The history of Banaba, an island in the Pacific Ocean, is the focus of a new exhibition at MTG Hawke’s Bay.
Project Banaba, by Banaban scholar and artist Katerina Teaiwa, explores how Banaba Island was destroyed by environmentally devastating phosphate mining during the 20th century, leading to the total relocation of its people on 15 December 1945.
Co-curated by MTG’s Art Curator Jess Mio and Yuki Kihara, this exhibition brings together rare historical archives and new work that sheds light on this little-known era of New Zealand’s history and its ongoing impact on contemporary Pacific communities.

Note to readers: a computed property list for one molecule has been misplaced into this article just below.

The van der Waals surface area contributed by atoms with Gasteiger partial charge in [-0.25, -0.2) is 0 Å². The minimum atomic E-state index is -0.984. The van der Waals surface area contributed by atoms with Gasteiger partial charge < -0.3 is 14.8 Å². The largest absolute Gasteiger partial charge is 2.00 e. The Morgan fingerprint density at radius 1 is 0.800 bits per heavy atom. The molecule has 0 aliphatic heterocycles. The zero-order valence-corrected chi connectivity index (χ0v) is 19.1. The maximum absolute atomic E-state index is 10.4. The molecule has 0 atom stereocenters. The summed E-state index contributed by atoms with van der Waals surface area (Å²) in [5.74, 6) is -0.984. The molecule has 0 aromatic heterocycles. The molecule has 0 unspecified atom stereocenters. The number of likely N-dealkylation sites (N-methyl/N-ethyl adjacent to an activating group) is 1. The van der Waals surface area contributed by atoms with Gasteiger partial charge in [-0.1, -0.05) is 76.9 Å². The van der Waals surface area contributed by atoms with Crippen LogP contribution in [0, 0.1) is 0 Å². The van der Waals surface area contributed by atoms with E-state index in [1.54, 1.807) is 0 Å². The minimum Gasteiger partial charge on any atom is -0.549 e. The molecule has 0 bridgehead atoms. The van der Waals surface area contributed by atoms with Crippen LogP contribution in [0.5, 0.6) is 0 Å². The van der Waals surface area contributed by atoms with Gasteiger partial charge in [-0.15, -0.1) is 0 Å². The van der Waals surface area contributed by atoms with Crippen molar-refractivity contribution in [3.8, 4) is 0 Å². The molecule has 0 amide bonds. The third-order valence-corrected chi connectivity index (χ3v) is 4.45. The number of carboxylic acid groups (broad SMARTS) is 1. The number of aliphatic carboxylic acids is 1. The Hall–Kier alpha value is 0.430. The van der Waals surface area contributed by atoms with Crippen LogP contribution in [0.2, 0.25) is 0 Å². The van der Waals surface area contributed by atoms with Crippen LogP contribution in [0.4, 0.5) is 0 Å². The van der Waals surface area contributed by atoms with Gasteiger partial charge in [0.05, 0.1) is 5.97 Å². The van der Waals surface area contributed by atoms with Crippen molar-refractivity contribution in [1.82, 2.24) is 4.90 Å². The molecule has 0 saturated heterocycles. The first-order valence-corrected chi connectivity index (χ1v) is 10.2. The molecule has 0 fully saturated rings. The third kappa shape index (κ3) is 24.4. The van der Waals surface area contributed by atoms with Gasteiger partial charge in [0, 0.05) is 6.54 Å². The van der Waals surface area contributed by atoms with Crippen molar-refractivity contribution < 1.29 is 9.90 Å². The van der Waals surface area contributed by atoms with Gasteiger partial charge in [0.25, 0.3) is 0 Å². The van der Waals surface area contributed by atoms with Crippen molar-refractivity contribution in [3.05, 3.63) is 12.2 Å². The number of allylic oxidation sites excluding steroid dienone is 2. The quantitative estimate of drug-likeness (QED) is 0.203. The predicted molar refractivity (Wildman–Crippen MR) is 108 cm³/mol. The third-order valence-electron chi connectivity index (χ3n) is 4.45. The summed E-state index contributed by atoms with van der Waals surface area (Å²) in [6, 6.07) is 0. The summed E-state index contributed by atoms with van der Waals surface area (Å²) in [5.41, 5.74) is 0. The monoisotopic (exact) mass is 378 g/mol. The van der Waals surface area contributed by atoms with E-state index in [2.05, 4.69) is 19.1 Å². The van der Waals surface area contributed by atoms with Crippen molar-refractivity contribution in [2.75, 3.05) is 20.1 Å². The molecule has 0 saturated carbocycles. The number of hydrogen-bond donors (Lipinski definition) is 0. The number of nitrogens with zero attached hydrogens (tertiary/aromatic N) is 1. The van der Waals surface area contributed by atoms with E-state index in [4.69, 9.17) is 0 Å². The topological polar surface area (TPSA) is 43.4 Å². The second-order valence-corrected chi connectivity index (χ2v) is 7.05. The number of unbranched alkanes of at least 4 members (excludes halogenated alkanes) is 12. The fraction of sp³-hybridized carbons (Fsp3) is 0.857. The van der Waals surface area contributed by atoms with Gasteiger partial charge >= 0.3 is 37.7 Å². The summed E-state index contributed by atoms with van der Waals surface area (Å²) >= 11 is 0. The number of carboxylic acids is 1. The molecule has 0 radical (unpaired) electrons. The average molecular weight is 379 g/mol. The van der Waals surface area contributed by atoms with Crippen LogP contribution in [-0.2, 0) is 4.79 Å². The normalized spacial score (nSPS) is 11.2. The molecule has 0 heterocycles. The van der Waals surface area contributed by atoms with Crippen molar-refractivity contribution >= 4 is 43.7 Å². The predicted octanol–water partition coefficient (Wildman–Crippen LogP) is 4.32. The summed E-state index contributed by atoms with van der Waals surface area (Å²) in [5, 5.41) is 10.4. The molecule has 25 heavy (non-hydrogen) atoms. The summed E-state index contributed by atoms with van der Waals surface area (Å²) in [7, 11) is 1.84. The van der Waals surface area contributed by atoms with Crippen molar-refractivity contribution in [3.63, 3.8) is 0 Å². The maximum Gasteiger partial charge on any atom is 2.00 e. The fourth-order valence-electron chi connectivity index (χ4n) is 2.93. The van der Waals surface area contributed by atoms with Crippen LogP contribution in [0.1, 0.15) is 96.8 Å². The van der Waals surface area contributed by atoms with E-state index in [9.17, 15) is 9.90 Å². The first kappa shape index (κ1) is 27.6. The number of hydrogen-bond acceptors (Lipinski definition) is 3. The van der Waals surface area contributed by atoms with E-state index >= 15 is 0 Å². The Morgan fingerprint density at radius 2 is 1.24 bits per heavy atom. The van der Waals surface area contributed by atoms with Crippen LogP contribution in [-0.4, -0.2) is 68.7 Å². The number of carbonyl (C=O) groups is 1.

From 1900 to 1980 a phosphate company that became the British Phosphate Commissioners (BPC) – owned collectively by Australia, New Zealand and Britain – mined Banaba, in what is now the Republic of Kiribati. The phosphate was manufactured into superphosphate fertilizer and applied to farms across Australia and New Zealand. As a result of the extensive mining operations, the island of Banaba was rendered uninhabitable and the Banabans relocated to the island of Rabi in Fiji.
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